Columnists > Voices

Long, twilight struggle

Although unsatisfying, a tie in a political battle is better than a loss

Issue: "One nation under God," June 26, 2004

ONE REASON FRANK CAPRA'S IT'S A WONDERFUL LIFE still resonates powerfully is that it shows what would have happened had main character George Bailey never lived. When our dreams are unsatisfied it's often hard to see how things could have been much worse -- unless God shows us how Bedford Falls would have become Potterville.

"One life touches so many others" -- and the same is true about political and social movements. It's easy to see the failure of the pro-life movement in not stopping abortion. It's harder to remember that some liberals were predicting that America would have 4 million abortions yearly by now, and that the number of abortions has declined in recent years from 1.6 million to a still-grisly 1.2 million.

The Christian Right in American Politics, edited by John Green, Mark Rozell, and William Clyde Wilcox (Georgetown University Press, 2003) is one of the many books that accentuate the negative. In South Carolina, said to be the CR's top state, "concrete policy changes . . . have been modest, and sometimes temporary." In Virginia, "A quarter-century of activism has not yielded a major change in the state public's attitudes toward social issues." In Texas, the CR "has been somewhat less effective in winning elections and controlling policy outcomes in the state."

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Other chapters are about Florida, where CR success has been "limited," and the Midwest, where the CR has had "mixed success in Michigan. . . . Although the CR remains a major force in Kansas political and social life, its triumphs have been limited. . . . Strong bark, weak bite in Minnesota politics." In Colorado, "the presence of fiscally conservative but socially moderate or libertarian Republicans has prevented the CR from controlling the Republican party, nominating congenial candidates, and passing ballot issues," and in the Pacific Northwest the CR "is very likely to continue to be frustrated."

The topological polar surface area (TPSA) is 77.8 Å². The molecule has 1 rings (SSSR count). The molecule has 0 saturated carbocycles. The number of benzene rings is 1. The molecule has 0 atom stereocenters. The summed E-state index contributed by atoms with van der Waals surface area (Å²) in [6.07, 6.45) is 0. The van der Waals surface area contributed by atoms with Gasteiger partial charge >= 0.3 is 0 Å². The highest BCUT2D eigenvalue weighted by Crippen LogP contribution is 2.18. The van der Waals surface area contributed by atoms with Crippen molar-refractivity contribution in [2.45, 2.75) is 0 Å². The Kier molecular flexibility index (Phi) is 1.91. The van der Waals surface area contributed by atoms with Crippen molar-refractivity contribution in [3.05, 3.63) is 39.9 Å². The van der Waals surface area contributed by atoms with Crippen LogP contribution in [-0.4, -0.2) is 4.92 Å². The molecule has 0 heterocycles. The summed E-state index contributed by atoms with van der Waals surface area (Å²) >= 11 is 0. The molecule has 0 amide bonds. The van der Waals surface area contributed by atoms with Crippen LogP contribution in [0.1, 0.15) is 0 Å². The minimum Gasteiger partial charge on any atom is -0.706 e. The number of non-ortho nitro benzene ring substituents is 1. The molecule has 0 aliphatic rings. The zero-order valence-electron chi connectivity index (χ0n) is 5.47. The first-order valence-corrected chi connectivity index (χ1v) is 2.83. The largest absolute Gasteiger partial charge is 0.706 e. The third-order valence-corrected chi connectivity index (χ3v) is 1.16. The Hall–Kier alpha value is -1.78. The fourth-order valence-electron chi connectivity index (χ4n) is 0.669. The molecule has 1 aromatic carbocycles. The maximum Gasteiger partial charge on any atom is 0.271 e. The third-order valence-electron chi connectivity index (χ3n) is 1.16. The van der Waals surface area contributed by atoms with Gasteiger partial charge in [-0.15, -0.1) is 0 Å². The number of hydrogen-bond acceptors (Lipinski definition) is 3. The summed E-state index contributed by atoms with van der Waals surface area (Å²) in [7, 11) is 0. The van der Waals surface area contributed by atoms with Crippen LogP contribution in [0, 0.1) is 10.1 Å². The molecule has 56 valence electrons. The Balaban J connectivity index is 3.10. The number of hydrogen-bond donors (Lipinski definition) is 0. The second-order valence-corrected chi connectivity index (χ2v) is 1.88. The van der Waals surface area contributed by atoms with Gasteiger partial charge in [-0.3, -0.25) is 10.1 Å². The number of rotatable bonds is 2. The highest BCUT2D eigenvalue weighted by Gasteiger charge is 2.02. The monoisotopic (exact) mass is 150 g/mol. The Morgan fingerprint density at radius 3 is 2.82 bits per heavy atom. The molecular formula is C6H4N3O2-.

All of that sounds grim. It's certainly true that overselling of what the CR could accomplish has often led to disappointment. But the book's chapter on Iowa includes a sentence that should probably appear in every chapter: The Iowa CR "has not obtained a large number of changes in public policy, although it has prevented the enactment of liberal policies." Stopping the liberal bulldozer is not as dramatic as standing in front of a column of tanks, but it also takes courage.

These days, every time a liberal academic complains that the United States is behind the times -- oh, would that we lived in Germany or France -- CRs should smell a bit of victory: If it weren't for their efforts, we'd be right up there with old Europe. Success at stopping the power plays of the left should not lead to conservative complacency. If our defense is on the field almost all the time, sooner or later a safety or cornerback will slip and the opposition will score. But we also should not fall into a mood of defeatism.

Nor should we assume that decibel levels reflect either breadth or depth of support. The left may become more shrill, because -- as Anthony Daniels wrote in the May 2003 issue of an interesting journal, The New Criterion -- "the disparity between what is expected of social and political change, and what it actually produces in the way of personal satisfaction, is laid all too bare. The increased shrillness is a sign of existential desperation." Those in despair may push further, or -- if a Francis Schaeffer is there to guide them -- they may find true grounds for hope.

The United States won Cold War I against the Soviet Union by containing it until dictators died and new leaders gave in. Is our culture war today a long, twilight struggle similar to the one John F. Kennedy spoke of in 1961? Are we playing for time -- and if so, for what are we hoping?

Norm Geisler and Frank Turek, in their new book I Don't Have Enough Faith to Be an Atheist (Crossway), offer a good explanation of why those of us praying for the conversion of relatives and friends sometimes are frustrated: "God has provided enough evidence in this life to convince anyone willing to believe, yet He has also left some ambiguity so as not to compel the unwilling." We pray for elderly non-Christians that God will give them more time, even though they already have had plenty, because we do not wish them to perish. We can say the same about societies in travail, like our own.

Marvin Olasky
Marvin Olasky

Marvin is editor in chief of WORLD News Group and the author of more than 20 books, including The Tragedy of American Compassion. Follow Marvin on Twitter @MarvinOlasky.


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